The choice to go natural has frequently been referred to as a “movement” or “trend” since thousands of black women seem to be undergoing the process at the same time. As if something that involved you growing out your relaxer for over a year (as I did) or cutting all of your hair off, could be considered just a trend right? No matter how it has been categorized, it hasn’t changed the journey and excitement for me and the countless other women who have decided to take our hair back to its natural state. It has been a learning process, sparking commentary and questions, as well as fostering an appreciation for my hair and the beauty of black hair in general, in all of its many forms.

That is why I found it surprising when I heard news of a natural hair sorority named Pi Nappa Kappa. I first wondered how a sisterhood could be based on something so trivial as the state of your hair. Yes, I do feel a little twinge of happiness seeing another woman with an afro, but I surely do not pretend to be inextricably linked to her because of it. We all know that human relationships are about so much more than just outward appearance, especially those that are meaningful.

Then, I wondered how these “sisters” would go about being chosen. I have friends in black sororities, so I am aware of the process that isn’t just a matter of saying, “hey pick me!” and then being a member. It’s a long road and one must work hard to be granted the distinction, as well as being a representation of a name that carries with it loads of history. Naturally, new sororities can be created especially as groups feel that there is a void and that they would like to be heard, but to form one solely based on an aspect of beauty seems frivolous. Though I love to talk to people about my hair especially other women who are also natural, I do not need a sorority to do that or to give any justification for me doing so.

The mission is beautiful:”to educate, inspire and uplift natural hair women, men, boys and girls throughout the entire world (and) to make the word “nappy” into a “happy” and celebrated term.” This is a powerful message which I think is definitely something that needs to be changed in terms of image and beauty when it comes to black men and women, but I am not completely sure that a sorority is necessary to do it, especially because it is exclusive rather than inclusive. As black women, we deal with so much criticism and scrutiny as it is in regards to our image and quite frankly, we do not need another divisive tool that is just going to separate us.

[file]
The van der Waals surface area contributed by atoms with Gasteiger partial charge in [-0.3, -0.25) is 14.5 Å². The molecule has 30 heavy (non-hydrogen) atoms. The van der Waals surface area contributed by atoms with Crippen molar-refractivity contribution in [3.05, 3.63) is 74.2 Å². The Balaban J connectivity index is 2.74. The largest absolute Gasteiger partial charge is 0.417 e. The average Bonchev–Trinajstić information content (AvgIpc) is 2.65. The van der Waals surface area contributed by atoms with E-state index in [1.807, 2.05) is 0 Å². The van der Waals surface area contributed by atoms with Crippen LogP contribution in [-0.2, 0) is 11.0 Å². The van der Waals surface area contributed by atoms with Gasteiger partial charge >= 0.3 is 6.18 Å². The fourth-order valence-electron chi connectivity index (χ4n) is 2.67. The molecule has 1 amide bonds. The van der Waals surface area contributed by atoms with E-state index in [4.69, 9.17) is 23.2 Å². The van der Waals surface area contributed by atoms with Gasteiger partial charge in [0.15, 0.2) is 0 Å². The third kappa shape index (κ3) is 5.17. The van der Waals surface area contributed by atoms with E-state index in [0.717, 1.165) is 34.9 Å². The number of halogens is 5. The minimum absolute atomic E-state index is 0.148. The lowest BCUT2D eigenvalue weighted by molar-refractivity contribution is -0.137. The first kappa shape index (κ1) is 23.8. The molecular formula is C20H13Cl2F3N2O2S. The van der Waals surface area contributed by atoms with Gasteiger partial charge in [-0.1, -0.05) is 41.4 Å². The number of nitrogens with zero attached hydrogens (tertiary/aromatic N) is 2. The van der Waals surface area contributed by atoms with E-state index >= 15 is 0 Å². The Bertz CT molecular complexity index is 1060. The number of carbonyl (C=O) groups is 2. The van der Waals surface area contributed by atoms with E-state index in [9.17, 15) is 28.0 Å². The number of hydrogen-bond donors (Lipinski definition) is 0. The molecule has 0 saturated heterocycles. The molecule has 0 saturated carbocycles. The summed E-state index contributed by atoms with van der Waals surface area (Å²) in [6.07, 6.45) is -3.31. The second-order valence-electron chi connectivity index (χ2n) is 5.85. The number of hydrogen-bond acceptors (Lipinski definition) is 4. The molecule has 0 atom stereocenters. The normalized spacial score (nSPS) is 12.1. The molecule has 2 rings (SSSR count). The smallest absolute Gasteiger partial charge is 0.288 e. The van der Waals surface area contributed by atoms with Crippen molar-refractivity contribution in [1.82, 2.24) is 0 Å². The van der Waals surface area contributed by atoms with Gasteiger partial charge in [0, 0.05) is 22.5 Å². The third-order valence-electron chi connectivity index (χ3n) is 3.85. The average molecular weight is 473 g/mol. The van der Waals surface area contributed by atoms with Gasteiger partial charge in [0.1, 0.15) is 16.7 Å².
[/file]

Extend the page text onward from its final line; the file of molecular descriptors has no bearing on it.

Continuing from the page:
Is being natural different from having a relaxer? Yes, for many reasons. Though deemed a “movement” by many, it is still rare to see a huge afro while out and about, mostly because of the many ways that black women can wear our hair from relaxers to weaves to straight and so forth. Does having big, unapologetic natural hair garner more attention than permed hair? In my case it has as in many cases of women I know, but not in all. For some like myself, it was just a decision to wear our hair a certain way and knowing that going natural was the only way to do it. For others, it might have been a form of rebellion or a quest to connect with their roots. Others still might have just wanted to see how their natural hair looked after years of not knowing. Despite the many reasons, we all are on the road less traveled, but that road doesn’t have to be so far removed from other women who did not make the same choice.

Despite my own criticism, I do hope that the sisters of Pi Nappa Kappa are able to reach and inspire women both young and old who are considering the change, as well as showing us all that our natural beauty is a cause for celebration. I will definitely keep a watch on the sorority and see what they have in the works and I hope that its actions come from a place of love and positivity and not one of exclusivity. Only time will tell.

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